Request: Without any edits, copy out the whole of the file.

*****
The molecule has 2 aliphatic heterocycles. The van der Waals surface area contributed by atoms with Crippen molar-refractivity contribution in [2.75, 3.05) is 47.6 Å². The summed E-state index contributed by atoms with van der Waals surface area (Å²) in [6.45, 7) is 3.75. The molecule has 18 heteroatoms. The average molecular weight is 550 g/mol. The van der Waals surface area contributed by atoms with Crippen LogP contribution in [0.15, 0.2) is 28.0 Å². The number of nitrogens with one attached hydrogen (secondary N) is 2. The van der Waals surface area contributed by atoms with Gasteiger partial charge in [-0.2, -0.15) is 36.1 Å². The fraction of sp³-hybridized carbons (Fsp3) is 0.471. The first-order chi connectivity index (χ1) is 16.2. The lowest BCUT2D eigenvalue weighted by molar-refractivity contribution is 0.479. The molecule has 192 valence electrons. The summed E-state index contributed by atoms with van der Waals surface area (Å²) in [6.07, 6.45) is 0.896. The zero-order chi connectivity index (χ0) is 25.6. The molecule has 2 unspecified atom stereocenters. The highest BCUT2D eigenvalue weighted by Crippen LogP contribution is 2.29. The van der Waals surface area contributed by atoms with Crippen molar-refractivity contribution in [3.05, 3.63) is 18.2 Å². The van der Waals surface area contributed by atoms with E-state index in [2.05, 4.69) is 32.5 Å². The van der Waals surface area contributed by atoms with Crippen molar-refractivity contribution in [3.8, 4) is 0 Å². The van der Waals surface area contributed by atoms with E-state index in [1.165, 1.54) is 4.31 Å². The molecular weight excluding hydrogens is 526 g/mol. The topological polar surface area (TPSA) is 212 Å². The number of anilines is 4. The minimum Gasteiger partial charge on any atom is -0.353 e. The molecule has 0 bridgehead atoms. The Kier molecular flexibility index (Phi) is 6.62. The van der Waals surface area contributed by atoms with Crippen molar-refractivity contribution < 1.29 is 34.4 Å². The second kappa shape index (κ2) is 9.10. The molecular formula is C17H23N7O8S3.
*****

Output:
The molecule has 2 aliphatic heterocycles. The van der Waals surface area contributed by atoms with Crippen molar-refractivity contribution in [2.75, 3.05) is 47.6 Å². The summed E-state index contributed by atoms with van der Waals surface area (Å²) in [6.45, 7) is 3.75. The molecule has 18 heteroatoms. The average molecular weight is 550 g/mol. The van der Waals surface area contributed by atoms with Crippen LogP contribution in [0.15, 0.2) is 28.0 Å². The number of nitrogens with one attached hydrogen (secondary N) is 2. The van der Waals surface area contributed by atoms with Gasteiger partial charge in [-0.2, -0.15) is 36.1 Å². The fraction of sp³-hybridized carbons (Fsp3) is 0.471. The first-order chi connectivity index (χ1) is 16.2. The lowest BCUT2D eigenvalue weighted by molar-refractivity contribution is 0.479. The molecule has 192 valence electrons. The summed E-state index contributed by atoms with van der Waals surface area (Å²) in [6.07, 6.45) is 0.896. The zero-order chi connectivity index (χ0) is 25.6. The molecule has 2 unspecified atom stereocenters. The highest BCUT2D eigenvalue weighted by Crippen LogP contribution is 2.29. The van der Waals surface area contributed by atoms with Crippen molar-refractivity contribution in [3.05, 3.63) is 18.2 Å². The van der Waals surface area contributed by atoms with E-state index in [2.05, 4.69) is 32.5 Å². The van der Waals surface area contributed by atoms with Crippen molar-refractivity contribution in [3.8, 4) is 0 Å². The van der Waals surface area contributed by atoms with E-state index in [1.165, 1.54) is 4.31 Å². The molecular weight excluding hydrogens is 526 g/mol. The topological polar surface area (TPSA) is 212 Å². The number of anilines is 4. The minimum Gasteiger partial charge on any atom is -0.353 e. The molecule has 0 bridgehead atoms. The Kier molecular flexibility index (Phi) is 6.62. The van der Waals surface area contributed by atoms with Crippen molar-refractivity contribution < 1.29 is 34.4 Å². The second kappa shape index (κ2) is 9.10. The molecular formula is C17H23N7O8S3.